The devastating 2008 Wenchuan earthquake marks a defining moment for China’s earthquake science program. The focus of a special November issue of the prestigious Bulletin of the Seismological Society of America (BSSA), the M 7.9 earthquake has garnered intense interest among seismologists, allowing the Chinese science community to demonstrate its capability to a global audience. The earthquake produced an enormous disaster, killing more than 80,000 people and leaving more than four million people homeless. Destruction was widespread, though recent new building codes in Wenchuan mitigated the damage.
The May 12, 2008 Wenchuan earthquake ruptured the Longmenshan margin of the eastern Tibetan Plateau, producing a 240-km-long surface rupture along the pre-existing Beichuan-Yingxiu fault and an additional 72-km-long surface rupture along the Guanxian-Jiangyou fault. The size and extent of the earthquake surprised many since the region was not considered a location with a high seismic hazard risk. Published in this special issue, research by Liu, et al., constrains the most recent comparable major earthquake at 1000 to 2000 years ago.
The special issue features 34 papers that primarily focus on strong-motion studies and surface-rupture studies. Other papers focus on aspects that relate to the earthquake, from structural geology to engineering aspects, including:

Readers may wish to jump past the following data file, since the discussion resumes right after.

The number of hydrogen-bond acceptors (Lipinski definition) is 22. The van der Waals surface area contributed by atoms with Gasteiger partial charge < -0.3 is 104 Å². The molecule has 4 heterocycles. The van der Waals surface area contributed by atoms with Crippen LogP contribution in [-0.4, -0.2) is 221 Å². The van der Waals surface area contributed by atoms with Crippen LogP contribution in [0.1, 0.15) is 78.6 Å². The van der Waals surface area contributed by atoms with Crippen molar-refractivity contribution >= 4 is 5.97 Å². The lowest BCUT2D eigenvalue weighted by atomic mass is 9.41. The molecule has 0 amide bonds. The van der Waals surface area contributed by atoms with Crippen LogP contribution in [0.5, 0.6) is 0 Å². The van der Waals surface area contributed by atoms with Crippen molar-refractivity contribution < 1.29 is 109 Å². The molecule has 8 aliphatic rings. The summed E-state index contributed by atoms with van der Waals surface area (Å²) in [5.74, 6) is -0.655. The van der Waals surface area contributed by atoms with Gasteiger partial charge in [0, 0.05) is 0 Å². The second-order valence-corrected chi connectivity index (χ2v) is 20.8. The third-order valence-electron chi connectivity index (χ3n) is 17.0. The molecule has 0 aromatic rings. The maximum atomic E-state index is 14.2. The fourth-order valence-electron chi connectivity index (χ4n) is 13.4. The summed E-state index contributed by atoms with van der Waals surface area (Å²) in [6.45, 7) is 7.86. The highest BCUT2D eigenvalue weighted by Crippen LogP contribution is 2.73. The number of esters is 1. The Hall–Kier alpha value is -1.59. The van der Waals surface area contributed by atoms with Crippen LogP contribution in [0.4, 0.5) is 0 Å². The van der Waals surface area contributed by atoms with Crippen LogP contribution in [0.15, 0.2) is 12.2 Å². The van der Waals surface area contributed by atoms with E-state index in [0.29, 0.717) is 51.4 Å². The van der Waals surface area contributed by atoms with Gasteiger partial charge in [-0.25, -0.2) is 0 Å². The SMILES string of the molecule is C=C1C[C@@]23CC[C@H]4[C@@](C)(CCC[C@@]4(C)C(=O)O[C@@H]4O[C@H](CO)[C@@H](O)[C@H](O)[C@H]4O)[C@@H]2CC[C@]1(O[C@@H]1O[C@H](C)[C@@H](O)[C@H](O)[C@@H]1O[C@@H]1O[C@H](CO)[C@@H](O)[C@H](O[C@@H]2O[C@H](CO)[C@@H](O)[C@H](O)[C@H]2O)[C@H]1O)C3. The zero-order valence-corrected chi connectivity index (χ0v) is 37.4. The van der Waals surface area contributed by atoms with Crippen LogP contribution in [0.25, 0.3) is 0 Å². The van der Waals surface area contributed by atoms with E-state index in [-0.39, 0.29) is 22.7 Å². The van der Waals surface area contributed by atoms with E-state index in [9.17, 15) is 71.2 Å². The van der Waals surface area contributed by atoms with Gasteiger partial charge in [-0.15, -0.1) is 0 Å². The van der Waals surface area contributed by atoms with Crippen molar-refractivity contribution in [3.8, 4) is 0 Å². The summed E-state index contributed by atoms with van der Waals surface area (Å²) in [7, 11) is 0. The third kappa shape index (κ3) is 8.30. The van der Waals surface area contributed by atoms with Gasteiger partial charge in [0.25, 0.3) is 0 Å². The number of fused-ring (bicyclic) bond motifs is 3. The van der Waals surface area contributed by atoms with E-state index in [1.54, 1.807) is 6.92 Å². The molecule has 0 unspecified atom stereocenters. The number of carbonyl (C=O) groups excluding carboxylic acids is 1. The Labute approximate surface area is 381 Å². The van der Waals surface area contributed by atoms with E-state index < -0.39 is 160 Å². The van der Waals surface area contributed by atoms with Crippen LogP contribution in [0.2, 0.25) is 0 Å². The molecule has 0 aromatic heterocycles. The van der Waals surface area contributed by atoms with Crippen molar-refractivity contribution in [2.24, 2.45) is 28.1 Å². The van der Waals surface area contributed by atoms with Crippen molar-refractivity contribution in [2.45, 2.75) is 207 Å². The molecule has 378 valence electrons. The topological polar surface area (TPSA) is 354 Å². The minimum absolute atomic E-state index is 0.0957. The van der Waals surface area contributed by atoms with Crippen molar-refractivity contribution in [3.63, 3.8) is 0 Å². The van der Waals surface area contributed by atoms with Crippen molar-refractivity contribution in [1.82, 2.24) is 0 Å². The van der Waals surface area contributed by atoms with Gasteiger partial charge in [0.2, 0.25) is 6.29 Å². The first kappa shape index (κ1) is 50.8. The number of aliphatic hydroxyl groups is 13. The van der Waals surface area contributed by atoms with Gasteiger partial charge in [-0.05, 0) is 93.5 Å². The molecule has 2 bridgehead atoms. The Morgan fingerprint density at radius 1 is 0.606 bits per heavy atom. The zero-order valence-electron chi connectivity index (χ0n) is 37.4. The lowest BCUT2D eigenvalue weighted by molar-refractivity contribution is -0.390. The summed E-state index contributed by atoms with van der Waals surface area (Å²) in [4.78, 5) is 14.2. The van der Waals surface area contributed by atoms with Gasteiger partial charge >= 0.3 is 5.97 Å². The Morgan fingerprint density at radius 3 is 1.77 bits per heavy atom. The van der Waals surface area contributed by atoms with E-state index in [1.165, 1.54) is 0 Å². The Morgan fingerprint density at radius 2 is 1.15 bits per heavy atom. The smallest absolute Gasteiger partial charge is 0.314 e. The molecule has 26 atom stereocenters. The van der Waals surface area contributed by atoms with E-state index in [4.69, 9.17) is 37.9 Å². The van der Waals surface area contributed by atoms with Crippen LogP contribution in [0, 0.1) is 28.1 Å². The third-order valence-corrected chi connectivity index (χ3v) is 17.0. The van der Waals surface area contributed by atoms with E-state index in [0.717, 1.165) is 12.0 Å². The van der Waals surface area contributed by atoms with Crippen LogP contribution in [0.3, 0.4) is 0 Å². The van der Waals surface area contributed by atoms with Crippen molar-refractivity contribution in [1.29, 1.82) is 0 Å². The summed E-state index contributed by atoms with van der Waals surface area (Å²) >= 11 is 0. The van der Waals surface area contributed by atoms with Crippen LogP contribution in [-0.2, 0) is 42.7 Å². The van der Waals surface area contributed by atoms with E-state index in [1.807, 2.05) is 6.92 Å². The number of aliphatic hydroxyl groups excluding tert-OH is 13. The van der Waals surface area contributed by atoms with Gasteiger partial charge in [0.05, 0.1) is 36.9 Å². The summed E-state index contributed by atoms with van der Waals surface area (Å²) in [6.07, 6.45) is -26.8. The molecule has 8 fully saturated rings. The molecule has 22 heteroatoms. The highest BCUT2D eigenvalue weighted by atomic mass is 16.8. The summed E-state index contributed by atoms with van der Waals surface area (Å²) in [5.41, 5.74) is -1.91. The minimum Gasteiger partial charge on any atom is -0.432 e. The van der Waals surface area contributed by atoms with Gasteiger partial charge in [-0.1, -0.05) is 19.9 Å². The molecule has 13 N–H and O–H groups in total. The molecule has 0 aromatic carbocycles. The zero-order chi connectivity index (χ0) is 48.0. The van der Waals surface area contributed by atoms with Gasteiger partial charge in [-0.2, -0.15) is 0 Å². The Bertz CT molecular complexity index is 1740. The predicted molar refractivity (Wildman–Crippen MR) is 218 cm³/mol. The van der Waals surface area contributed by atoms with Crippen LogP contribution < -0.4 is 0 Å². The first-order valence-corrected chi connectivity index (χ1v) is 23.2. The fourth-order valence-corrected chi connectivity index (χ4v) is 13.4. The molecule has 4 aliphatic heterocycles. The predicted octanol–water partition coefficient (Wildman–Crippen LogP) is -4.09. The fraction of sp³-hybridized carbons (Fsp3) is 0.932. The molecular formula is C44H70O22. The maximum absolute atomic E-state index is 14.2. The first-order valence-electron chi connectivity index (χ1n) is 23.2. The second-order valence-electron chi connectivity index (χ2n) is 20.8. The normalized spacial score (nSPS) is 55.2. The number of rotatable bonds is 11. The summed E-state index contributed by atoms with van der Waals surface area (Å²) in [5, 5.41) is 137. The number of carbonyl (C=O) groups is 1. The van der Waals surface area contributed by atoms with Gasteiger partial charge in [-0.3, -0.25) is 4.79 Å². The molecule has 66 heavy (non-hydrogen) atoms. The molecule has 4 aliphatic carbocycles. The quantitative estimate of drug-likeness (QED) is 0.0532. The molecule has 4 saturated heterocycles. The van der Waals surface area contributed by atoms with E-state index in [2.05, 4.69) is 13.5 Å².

* Research by Deng, e al., suggests that the filling of the nearby Zipingpu reservoir did not trigger the Wenchuan earthquake, whose hypcenter depth was between 14 km and 19 km (8.5 to 11.5 miles). The authors determined that filling the reservoir could only result in an increase in the rate of shallow earthquakes with a hypocenter depth less than 5 km (3 miles) in the nearby region.
* Zhou, et al., document a setback, or no-build zone, for the post-Wenchuan quake reconstruction. In large earthquakes, severe damage to man-made structures constructed directly on surface rupture zones cannot be avoided even with the utilization of modern technology and engineering measures. The no-build zone delineates an area around an active fault to allow an appropriate level of safety.
* Earthquake prediction in China is a government-sanctioned and law-regulated activity, deeply rooted in the country’s history. Authors Chen and Wang describe earthquake prediction in China in three stages: an enthusiastic explosion of earthquake prediction study during the Cultural Revolution (1966-1976), diminishing confidence since the Tangshan earthquake in 1976 and a definitive move toward policies to mitigate damage in the post-Wenchuan earthquake era. The most important lesson from this earthquake, write the authors, is growing acceptance among China’s policymakers that it is presently impractical to rely on prediction to prevent earthquake disasters.